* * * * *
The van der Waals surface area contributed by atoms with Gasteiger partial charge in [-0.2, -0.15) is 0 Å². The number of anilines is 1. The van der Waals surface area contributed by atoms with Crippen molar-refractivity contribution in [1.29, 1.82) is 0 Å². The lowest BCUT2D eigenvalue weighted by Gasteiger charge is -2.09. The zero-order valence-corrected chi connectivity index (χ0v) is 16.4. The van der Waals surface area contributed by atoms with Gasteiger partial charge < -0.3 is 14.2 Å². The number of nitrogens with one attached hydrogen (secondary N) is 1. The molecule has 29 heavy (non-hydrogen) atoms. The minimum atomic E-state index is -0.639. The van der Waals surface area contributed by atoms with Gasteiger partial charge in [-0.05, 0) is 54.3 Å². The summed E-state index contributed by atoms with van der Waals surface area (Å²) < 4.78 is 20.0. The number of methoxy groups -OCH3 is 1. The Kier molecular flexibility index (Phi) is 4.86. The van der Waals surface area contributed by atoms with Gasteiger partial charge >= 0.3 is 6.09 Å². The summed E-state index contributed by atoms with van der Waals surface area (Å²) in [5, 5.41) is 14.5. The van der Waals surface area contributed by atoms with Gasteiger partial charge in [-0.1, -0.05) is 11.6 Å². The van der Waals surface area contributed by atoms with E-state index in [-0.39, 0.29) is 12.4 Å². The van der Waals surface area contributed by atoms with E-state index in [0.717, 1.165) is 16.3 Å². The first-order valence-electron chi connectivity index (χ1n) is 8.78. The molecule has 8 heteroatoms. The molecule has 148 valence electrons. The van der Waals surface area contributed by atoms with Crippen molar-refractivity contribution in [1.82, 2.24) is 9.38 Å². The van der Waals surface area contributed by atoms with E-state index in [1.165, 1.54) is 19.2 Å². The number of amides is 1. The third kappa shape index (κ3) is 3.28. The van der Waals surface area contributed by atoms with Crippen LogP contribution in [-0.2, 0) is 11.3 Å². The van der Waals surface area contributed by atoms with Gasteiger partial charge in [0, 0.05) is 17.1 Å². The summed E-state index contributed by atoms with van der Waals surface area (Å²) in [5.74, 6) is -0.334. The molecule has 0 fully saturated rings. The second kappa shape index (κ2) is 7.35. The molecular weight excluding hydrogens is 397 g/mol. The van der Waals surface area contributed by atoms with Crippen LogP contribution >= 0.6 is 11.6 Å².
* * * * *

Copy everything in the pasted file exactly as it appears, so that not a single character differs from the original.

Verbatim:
The van der Waals surface area contributed by atoms with Gasteiger partial charge in [-0.2, -0.15) is 0 Å². The number of anilines is 1. The van der Waals surface area contributed by atoms with Crippen molar-refractivity contribution in [1.29, 1.82) is 0 Å². The lowest BCUT2D eigenvalue weighted by Gasteiger charge is -2.09. The zero-order valence-corrected chi connectivity index (χ0v) is 16.4. The van der Waals surface area contributed by atoms with Gasteiger partial charge < -0.3 is 14.2 Å². The number of nitrogens with one attached hydrogen (secondary N) is 1. The molecule has 29 heavy (non-hydrogen) atoms. The minimum atomic E-state index is -0.639. The van der Waals surface area contributed by atoms with Gasteiger partial charge in [-0.05, 0) is 54.3 Å². The summed E-state index contributed by atoms with van der Waals surface area (Å²) < 4.78 is 20.0. The number of methoxy groups -OCH3 is 1. The Kier molecular flexibility index (Phi) is 4.86. The van der Waals surface area contributed by atoms with Gasteiger partial charge >= 0.3 is 6.09 Å². The summed E-state index contributed by atoms with van der Waals surface area (Å²) in [5, 5.41) is 14.5. The van der Waals surface area contributed by atoms with Gasteiger partial charge in [-0.1, -0.05) is 11.6 Å². The van der Waals surface area contributed by atoms with E-state index in [-0.39, 0.29) is 12.4 Å². The van der Waals surface area contributed by atoms with E-state index in [0.717, 1.165) is 16.3 Å². The first-order valence-electron chi connectivity index (χ1n) is 8.78. The molecule has 8 heteroatoms. The molecule has 148 valence electrons. The van der Waals surface area contributed by atoms with Crippen molar-refractivity contribution in [1.82, 2.24) is 9.38 Å². The van der Waals surface area contributed by atoms with E-state index in [1.165, 1.54) is 19.2 Å². The number of amides is 1. The third kappa shape index (κ3) is 3.28. The van der Waals surface area contributed by atoms with Crippen LogP contribution in [-0.2, 0) is 11.3 Å². The van der Waals surface area contributed by atoms with Gasteiger partial charge in [0, 0.05) is 17.1 Å². The summed E-state index contributed by atoms with van der Waals surface area (Å²) in [5.74, 6) is -0.334. The molecule has 0 fully saturated rings. The second kappa shape index (κ2) is 7.35. The molecular weight excluding hydrogens is 397 g/mol. The van der Waals surface area contributed by atoms with Crippen LogP contribution >= 0.6 is 11.6 Å².